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The work in copyright

What is protectable as a work in copyright law at all?

§ Section 2 of the Copyright Act regulates the concept of a work under copyright law, i.e. determines what is protectable as a work under copyright law:

“1) Protected works of literature, science and art include in particular:

1. Speech works, such as written works, speeches and computer programs;
2. Works of music;
3. pantomime works including the works of dance art;
4. Works of fine arts including works of architecture and applied arts and designs of such works;
5. Photographic works including works created similarly to photographic works;
6. Cinematographic works including works created similarly to cinematographic works;
7. Representations of a scientific or technical nature, such as drawings, plans, maps, sketches, tables and plastic representations.
(2) Works within the meaning of this Act are only personal intellectual creations.”

Only works of literature, science and art are eligible for protection. In this context, an independent concept of work is used and not a concept related to art or literature, whereby the terms literature, science and art are to be interpreted broadly. The examples listed are not an exhaustive list of works. It should be distinguished above all from technical services, which are not eligible for protection. The concept of work contains 4 different elements: The personal creation, the intellectual content, the design and the individuality.

The often used terms “level of creation” and “level of design ” are not elements in their own right, but represent the degree of individuality.

a) Personal creation

The personal creation needs a human-creative activity. This serves primarily to distinguish them from works of machines or only found objects that have not been worked on by humans.

b) Spiritual content

A Spiritual Content requires that the human spirit must be expressed in the work. This means it must contain a statement or message beyond the merely perceptible. The work must have a spiritually stimulating effect.

c) Perceptible shape design

The work must also have a form that is perceptible through the senses. However, a physical or even permanent commitment is not required. Thus, even an impromptu poem or an improvised piece of music can be protected.

d) Individuality

Individuality is the central criterion of the concept of work under copyright law. It distinguishes the copyrightable work from the mass of the everyday and banal.
The term design level describes the different level of individuality. The individuality results from the conception of the work or its form design. Ultimately, a summary assessment of all design elements is always required and it is a case-by-case decision whether the necessary limit of individuality has been reached.

e) Protection of the small coin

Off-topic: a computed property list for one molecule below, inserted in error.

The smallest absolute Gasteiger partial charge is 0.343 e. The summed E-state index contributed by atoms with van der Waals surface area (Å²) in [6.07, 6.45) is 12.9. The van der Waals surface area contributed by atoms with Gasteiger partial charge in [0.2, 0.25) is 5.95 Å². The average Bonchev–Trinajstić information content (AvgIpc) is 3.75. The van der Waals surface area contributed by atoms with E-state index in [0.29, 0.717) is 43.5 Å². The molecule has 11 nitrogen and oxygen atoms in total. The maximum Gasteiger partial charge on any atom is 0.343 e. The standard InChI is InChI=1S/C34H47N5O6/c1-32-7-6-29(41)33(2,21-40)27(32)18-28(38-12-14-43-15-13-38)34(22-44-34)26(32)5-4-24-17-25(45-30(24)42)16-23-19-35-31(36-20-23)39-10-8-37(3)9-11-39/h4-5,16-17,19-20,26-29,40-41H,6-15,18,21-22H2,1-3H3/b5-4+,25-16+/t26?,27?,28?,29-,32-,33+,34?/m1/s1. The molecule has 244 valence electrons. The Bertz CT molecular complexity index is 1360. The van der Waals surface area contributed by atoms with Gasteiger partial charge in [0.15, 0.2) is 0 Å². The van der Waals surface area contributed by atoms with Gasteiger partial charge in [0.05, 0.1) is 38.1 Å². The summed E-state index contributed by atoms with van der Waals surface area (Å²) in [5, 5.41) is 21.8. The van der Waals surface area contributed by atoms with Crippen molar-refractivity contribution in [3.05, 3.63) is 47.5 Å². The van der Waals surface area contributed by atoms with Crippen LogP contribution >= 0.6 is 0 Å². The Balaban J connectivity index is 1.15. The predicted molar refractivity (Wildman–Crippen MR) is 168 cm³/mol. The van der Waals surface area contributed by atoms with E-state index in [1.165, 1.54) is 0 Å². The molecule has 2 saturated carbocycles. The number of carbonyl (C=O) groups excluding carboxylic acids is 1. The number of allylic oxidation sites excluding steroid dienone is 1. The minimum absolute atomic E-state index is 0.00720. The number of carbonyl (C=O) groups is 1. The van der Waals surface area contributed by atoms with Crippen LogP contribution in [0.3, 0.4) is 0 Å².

The lowest limit of what can be protected is the so-called small coin. These are simple designs with a minimal level of creation, but which are still protectable. These are, for example, catalogs, collections of cooking recipes or simple melodies.

f) Protection of the idea

A mere idea is not protectable by copyright. Abstract ideas cannot be monopolized. However, an idea often lacks the necessary perceptible form design. The idea must also relate to a copyrightable subject matter. It must be more than an unformed thought in order to meet the requirements of individuality. Only when an idea already represents a concept that meets the requirements of the 4 elements can it be eligible for protection.

g) Examples

Social games and other games can be protectable in their concrete form. However, the idea or the system alone are not sufficient. Advertising slogans and slogans can enjoy copyright protection, but they are usually so brief that they do not leave enough room for a sufficient creative design. Magazine and newspaper articles are usually intellectual personal creations. Catalogs, price lists, etc. usually do not contain personal creations and are protectable only in exceptional cases. Websites and user interfaces can be protected as linguistic works if they have the necessary individuality. Scientific studies and expert opinions are eligible for copyright protection, but not the theories, discoveries, etc. on which they are based. Economic or commercial organizational systems, on the other hand, are not eligible for protection.

Conclusion

In summary, all 4 elements of the work concept must always be present for a protectable work. The most problematic issue is usually whether the necessary individuality has been achieved. In any case, it is always a case-by-case decision whether and when a work belongs to the works eligible for protection.

If you have any questions or need assistance with a copyright infringement dispute, please feel free to contact us by phone at 0221-4201074, by email at info@rehkatsch.de, or schedule an appointment with our law firm.

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